In a song cobbled together from old journal entries, the singer found the words she needed to heal.
I'd been told I wouldn't be able to have a baby, so in 1975, when I found out I was pregnant, I was elated. But during my pregnancy, my mother was diagnosed with bone cancer. And when my daughter, Valerie, was born, she suffered multiple birth injuries and, as a result, was severely developmentally disabled. You should have seen us—a little trio of pitiful gals. We were just hanging on by our thumbs.

I went on the road and toured to earn a living, then I'd come home and struggle to hold my family together. I was completely depressed and closed off.

Remarkably, my mother lived for another 11 years, until the cancer metastasized to her liver, and was strong enough to be a wonderful grandmother to Valerie. My daughter is my love: she's my arm, my leg, she's such a part of me. But for years, I squashed my sadness over her disabilities and my mother's failing health. I was operating on autopilot.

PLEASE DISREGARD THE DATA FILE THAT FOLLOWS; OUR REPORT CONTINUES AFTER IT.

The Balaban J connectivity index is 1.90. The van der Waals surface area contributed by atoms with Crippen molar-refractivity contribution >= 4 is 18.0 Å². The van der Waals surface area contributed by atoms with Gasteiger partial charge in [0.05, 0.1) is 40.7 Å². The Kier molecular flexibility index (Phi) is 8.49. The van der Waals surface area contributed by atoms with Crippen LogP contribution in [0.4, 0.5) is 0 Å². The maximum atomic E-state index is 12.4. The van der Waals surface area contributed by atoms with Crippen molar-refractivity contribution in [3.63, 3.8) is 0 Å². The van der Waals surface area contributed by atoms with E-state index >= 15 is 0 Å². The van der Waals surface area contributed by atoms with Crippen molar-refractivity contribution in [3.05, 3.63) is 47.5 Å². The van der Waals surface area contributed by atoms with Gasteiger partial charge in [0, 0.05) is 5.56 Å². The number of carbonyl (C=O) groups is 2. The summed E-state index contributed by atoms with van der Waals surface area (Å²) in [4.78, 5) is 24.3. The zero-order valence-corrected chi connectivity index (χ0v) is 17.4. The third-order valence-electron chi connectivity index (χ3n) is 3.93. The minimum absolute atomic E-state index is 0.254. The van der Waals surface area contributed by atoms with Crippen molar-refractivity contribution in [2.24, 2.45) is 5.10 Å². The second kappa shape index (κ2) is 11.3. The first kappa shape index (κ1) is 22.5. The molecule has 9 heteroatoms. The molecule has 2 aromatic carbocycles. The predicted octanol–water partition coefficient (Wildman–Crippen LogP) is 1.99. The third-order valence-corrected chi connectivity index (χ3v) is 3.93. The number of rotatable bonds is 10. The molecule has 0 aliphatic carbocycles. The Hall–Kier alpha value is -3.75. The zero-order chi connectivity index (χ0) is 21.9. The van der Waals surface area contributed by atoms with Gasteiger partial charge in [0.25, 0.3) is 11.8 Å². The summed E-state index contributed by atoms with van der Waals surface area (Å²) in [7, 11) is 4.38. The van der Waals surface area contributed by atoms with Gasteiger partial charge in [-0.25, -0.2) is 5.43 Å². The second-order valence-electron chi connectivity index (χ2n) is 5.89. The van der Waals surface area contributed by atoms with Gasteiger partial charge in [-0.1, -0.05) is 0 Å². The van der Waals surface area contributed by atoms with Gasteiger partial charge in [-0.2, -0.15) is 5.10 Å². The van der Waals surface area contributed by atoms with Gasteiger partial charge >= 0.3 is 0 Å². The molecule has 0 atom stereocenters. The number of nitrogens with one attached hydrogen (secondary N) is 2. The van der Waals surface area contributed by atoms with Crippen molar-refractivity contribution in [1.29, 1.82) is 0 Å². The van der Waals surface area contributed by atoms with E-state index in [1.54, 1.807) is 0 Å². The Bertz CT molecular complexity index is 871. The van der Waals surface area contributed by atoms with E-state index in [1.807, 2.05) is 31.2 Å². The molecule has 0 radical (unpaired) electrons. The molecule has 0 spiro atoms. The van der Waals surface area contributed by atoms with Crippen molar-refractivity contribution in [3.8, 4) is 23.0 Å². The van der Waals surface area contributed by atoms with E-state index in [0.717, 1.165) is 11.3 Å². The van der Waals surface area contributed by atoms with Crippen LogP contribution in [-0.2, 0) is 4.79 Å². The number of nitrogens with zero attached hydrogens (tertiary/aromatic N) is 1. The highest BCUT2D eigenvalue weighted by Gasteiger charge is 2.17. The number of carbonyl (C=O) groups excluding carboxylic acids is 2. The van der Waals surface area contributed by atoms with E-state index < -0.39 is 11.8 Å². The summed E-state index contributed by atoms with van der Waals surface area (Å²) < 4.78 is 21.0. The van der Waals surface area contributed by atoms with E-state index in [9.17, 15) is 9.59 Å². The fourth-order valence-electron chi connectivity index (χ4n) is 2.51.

I finally started to deal with my trauma; one of the most significant ways I did this was to start writing. Two years ago, I went to the home of one of my cowriters, Drew Yowell, to work on what would become the title song of my new album, "Natural Wonder."

It was almost a prayer: Please let me feel this way, really. The song is a kind of expiation, a cleansing of feelings that for years I couldn't resolve in my soul. I thought that I had too many challenges, that my life was just too difficult—I thought I'd never find peace. I was afraid to show any emotion, like a guard at Buckingham Palace. Now when I see people doing that I think, Fall apart—you've got to. When I finally let myself grieve, with support from some carefully chosen people, I started to save my life. "Natural Wonder" made me begin to recognize and accept my emotions: hurt, anger, guilt, and sadness. It was the first time in decades that I was honest about those feelings. When Drew and I put the words together, I let myself fall apart—and that's when I began to put my life together.


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